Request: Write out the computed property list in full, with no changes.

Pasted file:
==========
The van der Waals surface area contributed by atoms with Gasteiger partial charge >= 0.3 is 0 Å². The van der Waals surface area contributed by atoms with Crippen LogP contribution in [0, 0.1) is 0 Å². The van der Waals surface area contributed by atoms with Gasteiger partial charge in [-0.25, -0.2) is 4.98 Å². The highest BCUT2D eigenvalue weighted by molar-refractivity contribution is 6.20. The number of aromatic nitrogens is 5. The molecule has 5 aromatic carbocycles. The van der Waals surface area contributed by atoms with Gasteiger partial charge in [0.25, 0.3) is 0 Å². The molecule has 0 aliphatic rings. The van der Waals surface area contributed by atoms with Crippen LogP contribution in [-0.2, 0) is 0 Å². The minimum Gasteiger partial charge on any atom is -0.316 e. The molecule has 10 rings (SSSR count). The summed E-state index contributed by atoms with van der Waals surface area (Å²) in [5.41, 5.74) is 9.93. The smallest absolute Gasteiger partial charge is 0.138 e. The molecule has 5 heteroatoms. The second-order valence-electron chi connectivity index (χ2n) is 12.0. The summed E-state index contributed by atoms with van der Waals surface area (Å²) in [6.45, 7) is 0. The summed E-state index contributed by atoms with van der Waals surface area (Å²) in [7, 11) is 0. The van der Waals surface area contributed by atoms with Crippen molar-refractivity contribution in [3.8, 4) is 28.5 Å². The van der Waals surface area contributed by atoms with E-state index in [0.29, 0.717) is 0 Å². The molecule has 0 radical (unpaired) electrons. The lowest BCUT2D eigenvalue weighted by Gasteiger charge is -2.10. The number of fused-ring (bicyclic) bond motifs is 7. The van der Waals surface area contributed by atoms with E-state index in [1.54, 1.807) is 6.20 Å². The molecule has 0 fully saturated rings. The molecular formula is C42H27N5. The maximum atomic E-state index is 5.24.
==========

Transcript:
The van der Waals surface area contributed by atoms with Gasteiger partial charge >= 0.3 is 0 Å². The van der Waals surface area contributed by atoms with Crippen LogP contribution in [0, 0.1) is 0 Å². The van der Waals surface area contributed by atoms with Gasteiger partial charge in [-0.25, -0.2) is 4.98 Å². The highest BCUT2D eigenvalue weighted by molar-refractivity contribution is 6.20. The number of aromatic nitrogens is 5. The molecule has 5 aromatic carbocycles. The van der Waals surface area contributed by atoms with Gasteiger partial charge in [0.25, 0.3) is 0 Å². The molecule has 0 aliphatic rings. The van der Waals surface area contributed by atoms with Crippen LogP contribution in [-0.2, 0) is 0 Å². The minimum Gasteiger partial charge on any atom is -0.316 e. The molecule has 10 rings (SSSR count). The summed E-state index contributed by atoms with van der Waals surface area (Å²) in [5.41, 5.74) is 9.93. The smallest absolute Gasteiger partial charge is 0.138 e. The molecule has 5 heteroatoms. The second-order valence-electron chi connectivity index (χ2n) is 12.0. The summed E-state index contributed by atoms with van der Waals surface area (Å²) in [6.45, 7) is 0. The summed E-state index contributed by atoms with van der Waals surface area (Å²) in [7, 11) is 0. The van der Waals surface area contributed by atoms with Crippen molar-refractivity contribution in [3.8, 4) is 28.5 Å². The van der Waals surface area contributed by atoms with E-state index in [0.29, 0.717) is 0 Å². The molecule has 0 radical (unpaired) electrons. The lowest BCUT2D eigenvalue weighted by Gasteiger charge is -2.10. The number of fused-ring (bicyclic) bond motifs is 7. The van der Waals surface area contributed by atoms with E-state index in [1.54, 1.807) is 6.20 Å². The molecule has 0 fully saturated rings. The molecular formula is C42H27N5. The maximum atomic E-state index is 5.24.